Many people feel they do not need to revisit the issues of estate planning once their wills or trusts are in place. However, revisiting an estate plan is one of the best ways to refine it and ensure one’s assets are protected. For help re-evaluating or modifying your own estate plan, please contact an experienced Illinois estate planning lawyer who can advise you.
Reviewing Beneficiary Designations
Once a person passes away, many of his/her accounts can pass directly to designated beneficiaries without having to go through the probate process. Life insurance contracts, IRAs, and 401(k) accounts all fall under this category. In fact, testators can also use beneficiary designation forms to name successors and backup beneficiaries and to split up accounts between beneficiaries by dollar amount or percentage.
When re-evaluating an estate plan, most people are encouraged to review these beneficiary designations every few years or after major life events, such as:
● The birth or adoption of a child or grandchild; and
● The death of a spouse or child.
In some cases, divorce eliminates beneficiary designations for the former spouse, but this is not always true. For instance, 401(k) accounts could be inherited by a former spouse if his/her designation is not changed upon divorce. For this reason, estate planners should be careful to ensure all their retirement and investment accounts beneficiary designations are up to date.
Establishing a Trust
Having a proper will or trust in place is crucial to any estate plan. Trusts have proven to play an important role in keeping an estate out of probate court. For most general estate planning needs, revocable trusts are enough to protect a person’s assets, as they allow trustees to manage their assets for their beneficiaries during their lifetime. On the other hand, irrevocable trusts – which cannot be controlled by the trustor, can provide other benefits, including creditor protections, a reduction in estate taxes and the separation of assets from the annual tax liability of the testator. For help determining whether one of these trusts is right for you and your family, please contact our legal team today.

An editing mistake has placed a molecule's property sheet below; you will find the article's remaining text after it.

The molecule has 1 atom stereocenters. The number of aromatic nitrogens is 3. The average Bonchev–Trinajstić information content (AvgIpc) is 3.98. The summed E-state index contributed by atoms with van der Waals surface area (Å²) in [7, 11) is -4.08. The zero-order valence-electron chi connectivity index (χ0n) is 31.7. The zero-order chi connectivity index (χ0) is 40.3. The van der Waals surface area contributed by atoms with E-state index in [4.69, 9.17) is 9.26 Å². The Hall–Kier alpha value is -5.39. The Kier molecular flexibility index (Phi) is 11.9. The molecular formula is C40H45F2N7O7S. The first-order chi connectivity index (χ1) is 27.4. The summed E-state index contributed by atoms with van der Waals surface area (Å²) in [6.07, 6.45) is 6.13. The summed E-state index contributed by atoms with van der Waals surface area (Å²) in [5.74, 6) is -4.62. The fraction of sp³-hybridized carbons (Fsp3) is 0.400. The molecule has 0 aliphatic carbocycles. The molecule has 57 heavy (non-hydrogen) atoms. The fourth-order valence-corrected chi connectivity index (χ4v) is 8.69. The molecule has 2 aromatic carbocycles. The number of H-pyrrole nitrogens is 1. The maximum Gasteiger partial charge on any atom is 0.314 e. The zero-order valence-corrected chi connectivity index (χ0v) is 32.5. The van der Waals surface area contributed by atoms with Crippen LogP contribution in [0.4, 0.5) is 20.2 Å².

Incorporating Charitable Giving
Including charitable giving in an estate plan allows testators to leave financial legacies to their church, alma mater, charity or other non-profit organization, while also ensuring they are provided for during their lifetime. Incorporating charitable giving into an estate plan can include everything from giving gifts to charities outright to setting up a charitable remainder annuity trust to provide income to a surviving heir.
Obtaining Life Insurance
A proper life insurance policy can help protect testators against the loss of income or an untimely death, while also providing a way to pass on tax-free income to one’s heirs. These policies have several other benefits when it comes to estate planning, including providing cash flow and liquidity to estates, which would otherwise be subjected to estate taxes or that are made up of mostly liquid assets.
Contact Our Office Today for Help with Your Estate Planning Needs
For help updating or reevaluating your own estate plan, contact Orlowsky & Wilson, Ltd. Attorneys at Law at 847-325-5559 or complete one of our brief online contact forms today.